Leaders Condemn Action of Kingdom Group, OHA Responds
A group of leaders in the Native Hawaiian community held a press conference today, calling for a greater level of accountability for entities, organizations and their own communities and families in relation to the events that unfolded last week at the Office of Hawaiian Affairs.
Organizers explained that last week, on the 126th anniversary of the overthrow of the Hawaiian Kingdom, 13 men from the group that calls itself the Kingdom of Atooi, “stormed the OHA offices in a failed attempt to seize the agency and its assets.”
In the process, there were reports of physical assaults on staff members and multiple arrests.
The group is calling for “a higher level of accountability from those who committed the acts, law enforcement to exact the appropriate punishment, and the Hawaiian community itself to hold each other accountable to an even higher standing of conduct, honoring the hard work by many for decades who serve their boarder community and act upon their sovereignty.”
Native Hawaiian advocate, educator and practitioner, Punihei Anthony said, “The harmful acts that took place days ago stand in stark contrast to the expressions by hundreds of our people that gathered that very same day and time last week in peaceful demonstration at ʻIolani Palace to remember the events of Jan. 17, 1893. We are certain that our Queen, who herself invoked a kapu maluhia or a decree of peace in the face of violence, would not condone these violent acts and neither do we.”
Those standing in solidarity include a cross section of Native Hawaiian advocates, educators, lawyers, healers and cultural practitioners from communities, organizations and institutions across the state. The individuals and groups involved say they are “working in their own ways to pursue and act upon self-determination.”
The Kingdom of Atooi‘s blog was last updated in June of 2013.
The Association of Hawaiian Civic Clubs
Released the Following Statement:
“On behalf of the Association of Hawaiian Civic Clubs, the members of its Board of Directors declare that we stand in support of and in solidarity with our community members at the Office of Hawaiian Affairs who were subjected to verbal and physical violence last Thursday, Jan. 17, 2019. We condemn the behavior of the perpetrators who, as self-proclaimed law enforcement officers, created an environment of fear at the OHA headquarters, inflicting bodily and emotional harm on some of our public servants. Further, we denounce the atmosphere of misinformation and rhetoric that has emboldened those representing the “Kingdom of Atooi” to believe that the use of violence is an acceptable form of civic engagement or advocacy. We use our voice today from the clear foundation of our traditional saying, “ho‘okahi leo ua lawa,” or “one voice should be enough,” which reminds us that to actualize a flourishing lāhui we must heed and resonate the voices of our kūpuna that keep us accountable and on the path of peace that was set forth by our Queen Liliuʻokalani over 126 years ago.”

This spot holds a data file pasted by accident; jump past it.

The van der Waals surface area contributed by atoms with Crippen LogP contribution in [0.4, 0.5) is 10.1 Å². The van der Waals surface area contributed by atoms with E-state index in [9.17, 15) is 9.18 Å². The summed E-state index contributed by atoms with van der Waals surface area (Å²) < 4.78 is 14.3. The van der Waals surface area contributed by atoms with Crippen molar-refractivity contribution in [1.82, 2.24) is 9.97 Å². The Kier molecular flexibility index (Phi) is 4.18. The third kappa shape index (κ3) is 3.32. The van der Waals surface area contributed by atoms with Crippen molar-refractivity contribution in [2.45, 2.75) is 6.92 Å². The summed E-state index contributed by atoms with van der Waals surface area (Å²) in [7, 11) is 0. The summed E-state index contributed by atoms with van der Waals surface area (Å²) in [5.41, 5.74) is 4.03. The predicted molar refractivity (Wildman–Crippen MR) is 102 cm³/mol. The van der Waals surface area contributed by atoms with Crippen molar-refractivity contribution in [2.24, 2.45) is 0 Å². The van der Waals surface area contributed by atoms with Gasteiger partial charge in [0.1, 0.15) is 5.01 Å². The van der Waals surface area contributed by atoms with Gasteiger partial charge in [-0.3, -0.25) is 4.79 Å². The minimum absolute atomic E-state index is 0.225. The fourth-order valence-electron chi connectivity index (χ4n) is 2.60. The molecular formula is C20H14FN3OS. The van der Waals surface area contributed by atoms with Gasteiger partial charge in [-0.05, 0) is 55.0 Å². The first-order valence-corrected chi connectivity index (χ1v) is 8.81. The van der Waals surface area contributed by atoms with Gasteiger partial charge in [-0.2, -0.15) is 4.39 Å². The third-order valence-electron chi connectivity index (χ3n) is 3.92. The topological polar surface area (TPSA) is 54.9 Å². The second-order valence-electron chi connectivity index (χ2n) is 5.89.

The Association of Hawaiian Civic Clubs has been a recognized advocate of the Native Hawaiian community since the movement’s founding by Prince Jonah Kūhiō Kalaniana‘ole in 1918. There are 66 individual clubs located throughout Hawai‘i and the United States.
The Office of Hawaiian Affairs Provided the Following Statement:
“While Native Hawaiians today hold differing opinions on many issues, we must all agree that there is no place for violence in our community. Any use of violence – regardless for what cause – must be condemned.
“OHA continues to work with various law enforcement entities to increase safety measures to protect OHA staff, beneficiaries, visitors and building tenants. We want to especially mahalo the Honolulu Police Department for their support and assistance over the last week.ARTICLE CONTINUES BELOW AD
“We understand that other state and county agencies have dealt in the past with similar, but non-violent, incidents from the same group that came to OHA’s Honolulu offices last week. We urge officials to take these threats seriously, coordinate with each other and prepare in order to protect the safety of the public and of government workers.
“Queen Liliʻuokalani demonstrated that the best way to help our people is through aloha. Let’s follow her lead and work together with aloha to further our Lāhui (nation).”